8: Keep up with the usual grooming.

Unless otherwise directed by a professional, it’s good for your dog to maintain their normal, healthy hygiene habits. Things like brushing fur and getting a regular hair cut, brushing teeth, cleaning the ears and those gross eye boogers, carefully cutting the nails, and regular baths are helpful for their wellness. Maintaining good hygiene is important for everyone- and we can help with the things that don’t come naturally to them (although it would be pretty great to see your dog brushing their own teeth). There are many online resources considering dog hygiene, such as this Go-To Grooming Guide: https://old.furzly.com/stories/dog-grooming-at-home-the-go-to-guide-for-grooming-your-pup.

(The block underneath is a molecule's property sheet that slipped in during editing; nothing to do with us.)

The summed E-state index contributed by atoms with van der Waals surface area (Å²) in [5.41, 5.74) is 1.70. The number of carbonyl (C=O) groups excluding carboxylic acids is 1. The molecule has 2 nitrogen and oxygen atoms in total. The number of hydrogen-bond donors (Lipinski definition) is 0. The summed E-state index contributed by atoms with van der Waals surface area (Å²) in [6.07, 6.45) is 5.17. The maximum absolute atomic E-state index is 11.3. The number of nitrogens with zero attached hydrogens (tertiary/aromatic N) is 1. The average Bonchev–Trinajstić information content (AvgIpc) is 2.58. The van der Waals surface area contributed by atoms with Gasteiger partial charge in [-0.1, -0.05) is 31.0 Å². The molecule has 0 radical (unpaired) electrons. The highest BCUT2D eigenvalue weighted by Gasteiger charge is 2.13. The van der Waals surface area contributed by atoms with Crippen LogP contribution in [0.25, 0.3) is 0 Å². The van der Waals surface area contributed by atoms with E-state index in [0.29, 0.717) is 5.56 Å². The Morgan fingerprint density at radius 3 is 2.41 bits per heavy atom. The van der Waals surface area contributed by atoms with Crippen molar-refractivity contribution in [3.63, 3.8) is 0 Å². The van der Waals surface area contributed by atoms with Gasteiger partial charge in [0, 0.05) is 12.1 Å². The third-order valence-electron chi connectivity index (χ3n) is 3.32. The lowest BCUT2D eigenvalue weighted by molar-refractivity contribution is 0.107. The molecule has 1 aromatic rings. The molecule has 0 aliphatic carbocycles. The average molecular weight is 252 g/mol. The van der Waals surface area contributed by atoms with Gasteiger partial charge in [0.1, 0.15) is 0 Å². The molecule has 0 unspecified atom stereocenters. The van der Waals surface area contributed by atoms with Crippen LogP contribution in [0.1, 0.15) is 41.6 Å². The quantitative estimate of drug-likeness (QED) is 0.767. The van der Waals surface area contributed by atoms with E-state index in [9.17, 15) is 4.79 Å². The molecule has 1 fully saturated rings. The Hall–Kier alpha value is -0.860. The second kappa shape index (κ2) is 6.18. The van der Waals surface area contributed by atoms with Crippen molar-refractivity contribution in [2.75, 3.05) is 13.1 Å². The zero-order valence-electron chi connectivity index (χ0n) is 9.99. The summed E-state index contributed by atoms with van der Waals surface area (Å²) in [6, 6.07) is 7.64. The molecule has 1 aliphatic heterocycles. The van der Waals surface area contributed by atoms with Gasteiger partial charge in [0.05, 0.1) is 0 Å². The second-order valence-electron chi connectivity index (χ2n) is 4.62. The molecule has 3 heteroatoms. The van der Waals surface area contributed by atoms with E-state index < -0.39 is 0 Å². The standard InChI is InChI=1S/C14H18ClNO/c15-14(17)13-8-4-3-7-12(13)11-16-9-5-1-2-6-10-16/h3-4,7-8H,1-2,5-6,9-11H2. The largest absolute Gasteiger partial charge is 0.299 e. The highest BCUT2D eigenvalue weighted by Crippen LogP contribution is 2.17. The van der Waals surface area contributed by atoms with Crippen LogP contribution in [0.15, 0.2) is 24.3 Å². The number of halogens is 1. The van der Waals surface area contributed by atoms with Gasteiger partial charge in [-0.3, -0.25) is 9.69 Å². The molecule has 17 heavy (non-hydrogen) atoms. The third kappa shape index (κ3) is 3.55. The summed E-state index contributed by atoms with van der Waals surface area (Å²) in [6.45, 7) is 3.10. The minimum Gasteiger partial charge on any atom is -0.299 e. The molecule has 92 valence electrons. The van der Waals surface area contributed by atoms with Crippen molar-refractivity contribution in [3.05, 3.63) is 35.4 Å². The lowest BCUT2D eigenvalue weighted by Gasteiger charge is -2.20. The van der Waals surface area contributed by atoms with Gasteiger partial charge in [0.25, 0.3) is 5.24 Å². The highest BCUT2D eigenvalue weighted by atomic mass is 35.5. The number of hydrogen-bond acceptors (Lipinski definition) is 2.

9: Keep your dog with OA active.

Within safe, recommended limits, keep your dog moving. This may look different from dog to dog, as a walk or trip to the dog park could be great for one dog but not ideal for another. In general, it’s good to keep their joints active throughout the day. This may be as simple as getting up and walking around the house for a bit. Avoid frequent long periods of time where the joints are completely immobile; this can cause more stiffness and discomfort for dogs with osteoarthritis. Look for a good balance between rest and activity.

10: Engage your dog in safe, comfortable play.